This section may need to be rewritten entirely to comply with Wikipedia's quality standards. (October 2014)
Goguryeo was traditionally viewed in ancient China as a Korean kingdom, but in modern times, the government of the People’s republic of China began to claim Goguryeo as a part of the Chinese empire rather than an independent Korean kingdom. This received heated criticisms from Korean scholars, Goguryeo experts from various countries and also some moderate Chinese scholars.
Both South Korea and North Korea officially condemned China's attempt to rewrite the history of Northeast-Asia. Online discussion regarding this topic has increased. The Internet has provided a platform for a broadening participation in the discussion of Goguryeo in both South Korea and China. Thomas Chase points out that despite the growing online discussion on this subject, this has not led to a more objective treatment of this history, nor a more critical evaluation of its relationship to national identity.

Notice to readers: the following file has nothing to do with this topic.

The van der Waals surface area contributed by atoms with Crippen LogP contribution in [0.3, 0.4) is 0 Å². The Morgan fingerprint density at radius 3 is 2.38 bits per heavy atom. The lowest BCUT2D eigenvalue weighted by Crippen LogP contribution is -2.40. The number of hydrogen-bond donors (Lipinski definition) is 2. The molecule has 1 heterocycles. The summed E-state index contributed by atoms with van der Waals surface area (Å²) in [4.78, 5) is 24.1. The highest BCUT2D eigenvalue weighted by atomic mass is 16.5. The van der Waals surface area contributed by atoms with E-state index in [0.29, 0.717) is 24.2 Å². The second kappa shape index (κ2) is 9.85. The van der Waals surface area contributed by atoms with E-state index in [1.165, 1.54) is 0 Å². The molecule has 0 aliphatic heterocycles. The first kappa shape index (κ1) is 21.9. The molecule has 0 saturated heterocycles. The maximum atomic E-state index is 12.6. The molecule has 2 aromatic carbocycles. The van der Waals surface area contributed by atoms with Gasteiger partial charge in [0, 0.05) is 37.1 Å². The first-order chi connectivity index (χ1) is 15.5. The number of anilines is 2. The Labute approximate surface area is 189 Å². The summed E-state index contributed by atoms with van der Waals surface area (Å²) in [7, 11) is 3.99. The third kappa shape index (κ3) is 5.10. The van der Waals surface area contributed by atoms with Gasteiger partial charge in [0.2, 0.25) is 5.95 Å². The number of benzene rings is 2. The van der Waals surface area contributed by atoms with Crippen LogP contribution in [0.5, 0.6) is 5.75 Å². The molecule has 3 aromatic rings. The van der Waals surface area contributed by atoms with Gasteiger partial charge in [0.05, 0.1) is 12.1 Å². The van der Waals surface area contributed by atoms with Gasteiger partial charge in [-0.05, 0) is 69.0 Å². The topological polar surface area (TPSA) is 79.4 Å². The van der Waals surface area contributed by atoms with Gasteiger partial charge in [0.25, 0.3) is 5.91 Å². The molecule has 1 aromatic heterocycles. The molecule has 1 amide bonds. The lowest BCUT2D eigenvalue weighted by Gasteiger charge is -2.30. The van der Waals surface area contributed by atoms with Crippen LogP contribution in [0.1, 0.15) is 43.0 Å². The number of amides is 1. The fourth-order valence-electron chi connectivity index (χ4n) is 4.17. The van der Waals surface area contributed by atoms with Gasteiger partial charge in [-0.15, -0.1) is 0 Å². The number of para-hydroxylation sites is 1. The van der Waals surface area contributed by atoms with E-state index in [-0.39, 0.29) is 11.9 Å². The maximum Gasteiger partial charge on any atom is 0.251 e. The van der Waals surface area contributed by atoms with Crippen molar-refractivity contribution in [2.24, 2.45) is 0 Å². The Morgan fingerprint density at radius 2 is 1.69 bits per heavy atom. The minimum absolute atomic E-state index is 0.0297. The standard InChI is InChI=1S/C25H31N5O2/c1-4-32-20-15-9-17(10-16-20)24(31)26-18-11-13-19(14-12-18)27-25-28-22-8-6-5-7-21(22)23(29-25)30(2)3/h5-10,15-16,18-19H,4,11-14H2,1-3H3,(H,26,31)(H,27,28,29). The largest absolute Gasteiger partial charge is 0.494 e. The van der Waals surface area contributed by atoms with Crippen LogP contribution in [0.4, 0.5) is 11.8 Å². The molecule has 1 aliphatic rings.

- North Korea claims that the country was established in 277 BC: Ministry of Foreign Affairs, North Korea.
- "Koguryo". Encyclopædia Britannica. Retrieved June 27, 2017.
- 조상헌 (1997). 고구려 인구에 관한 시론.
- "Koguryo". Encyclopædia Britannica. Retrieved October 15, 2013.
- Barnes, Gina (2013). State Formation in Korea: Emerging Elites.
- Byington, Mark (2016). The History and Archaeology of the Koguryo Kingdom.
- Li, Narangoa; Cribb, Robert (2014). Historical Atlas of Northeast Asia.
- Gardiner, Kenneth (1964). The origin and rise of the Korean kingdom of Koguryo, from the 1st century to A.D. 313 (PhD). University of London.
- "Goguryeo". Ancient History Encyclopedia. Retrieved 2019-04-14.
- Roberts, John Morris; Westad, Odd Arne (2013). The History of the World. Oxford University Press. p. 443. ISBN 9780199936762. Retrieved 15 July 2016.